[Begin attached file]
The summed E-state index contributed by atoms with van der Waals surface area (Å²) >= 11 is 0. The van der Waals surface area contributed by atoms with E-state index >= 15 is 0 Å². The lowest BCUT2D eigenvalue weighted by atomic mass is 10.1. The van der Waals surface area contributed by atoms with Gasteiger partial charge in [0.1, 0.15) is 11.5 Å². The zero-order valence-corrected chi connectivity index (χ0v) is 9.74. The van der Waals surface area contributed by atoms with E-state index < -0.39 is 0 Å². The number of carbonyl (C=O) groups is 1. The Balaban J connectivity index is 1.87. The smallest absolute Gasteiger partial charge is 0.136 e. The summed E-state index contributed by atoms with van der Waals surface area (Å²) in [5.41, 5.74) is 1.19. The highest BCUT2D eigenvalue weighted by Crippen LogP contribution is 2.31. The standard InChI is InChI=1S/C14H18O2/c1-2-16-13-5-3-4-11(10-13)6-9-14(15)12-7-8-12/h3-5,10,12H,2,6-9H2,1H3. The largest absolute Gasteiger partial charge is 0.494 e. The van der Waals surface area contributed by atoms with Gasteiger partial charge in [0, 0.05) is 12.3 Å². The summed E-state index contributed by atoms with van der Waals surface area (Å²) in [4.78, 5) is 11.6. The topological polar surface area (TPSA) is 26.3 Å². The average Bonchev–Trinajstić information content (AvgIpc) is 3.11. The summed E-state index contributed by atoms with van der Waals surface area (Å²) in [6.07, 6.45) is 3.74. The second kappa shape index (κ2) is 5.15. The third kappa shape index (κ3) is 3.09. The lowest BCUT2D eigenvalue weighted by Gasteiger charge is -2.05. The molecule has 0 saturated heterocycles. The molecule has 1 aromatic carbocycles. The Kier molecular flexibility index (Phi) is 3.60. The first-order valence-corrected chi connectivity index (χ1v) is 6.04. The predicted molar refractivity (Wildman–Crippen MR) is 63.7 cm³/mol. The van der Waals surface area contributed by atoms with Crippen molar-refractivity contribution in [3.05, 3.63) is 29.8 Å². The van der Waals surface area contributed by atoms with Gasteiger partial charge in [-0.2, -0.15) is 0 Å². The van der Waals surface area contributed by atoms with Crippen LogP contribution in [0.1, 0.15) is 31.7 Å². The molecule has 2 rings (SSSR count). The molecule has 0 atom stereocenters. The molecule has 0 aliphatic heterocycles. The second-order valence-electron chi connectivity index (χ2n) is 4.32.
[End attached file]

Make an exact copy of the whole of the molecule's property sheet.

The summed E-state index contributed by atoms with van der Waals surface area (Å²) >= 11 is 0. The van der Waals surface area contributed by atoms with E-state index >= 15 is 0 Å². The lowest BCUT2D eigenvalue weighted by atomic mass is 10.1. The van der Waals surface area contributed by atoms with Gasteiger partial charge in [0.1, 0.15) is 11.5 Å². The zero-order valence-corrected chi connectivity index (χ0v) is 9.74. The van der Waals surface area contributed by atoms with E-state index < -0.39 is 0 Å². The number of carbonyl (C=O) groups is 1. The Balaban J connectivity index is 1.87. The smallest absolute Gasteiger partial charge is 0.136 e. The summed E-state index contributed by atoms with van der Waals surface area (Å²) in [5.41, 5.74) is 1.19. The highest BCUT2D eigenvalue weighted by Crippen LogP contribution is 2.31. The standard InChI is InChI=1S/C14H18O2/c1-2-16-13-5-3-4-11(10-13)6-9-14(15)12-7-8-12/h3-5,10,12H,2,6-9H2,1H3. The largest absolute Gasteiger partial charge is 0.494 e. The van der Waals surface area contributed by atoms with Gasteiger partial charge in [0, 0.05) is 12.3 Å². The summed E-state index contributed by atoms with van der Waals surface area (Å²) in [4.78, 5) is 11.6. The topological polar surface area (TPSA) is 26.3 Å². The average Bonchev–Trinajstić information content (AvgIpc) is 3.11. The summed E-state index contributed by atoms with van der Waals surface area (Å²) in [6.07, 6.45) is 3.74. The second kappa shape index (κ2) is 5.15. The third kappa shape index (κ3) is 3.09. The lowest BCUT2D eigenvalue weighted by Gasteiger charge is -2.05. The molecule has 0 saturated heterocycles. The molecule has 1 aromatic carbocycles. The Kier molecular flexibility index (Phi) is 3.60. The first-order valence-corrected chi connectivity index (χ1v) is 6.04. The predicted molar refractivity (Wildman–Crippen MR) is 63.7 cm³/mol. The van der Waals surface area contributed by atoms with Crippen molar-refractivity contribution in [3.05, 3.63) is 29.8 Å². The van der Waals surface area contributed by atoms with Gasteiger partial charge in [-0.2, -0.15) is 0 Å². The van der Waals surface area contributed by atoms with Crippen LogP contribution in [0.1, 0.15) is 31.7 Å². The molecule has 2 rings (SSSR count). The molecule has 0 atom stereocenters. The molecule has 0 aliphatic heterocycles. The second-order valence-electron chi connectivity index (χ2n) is 4.32.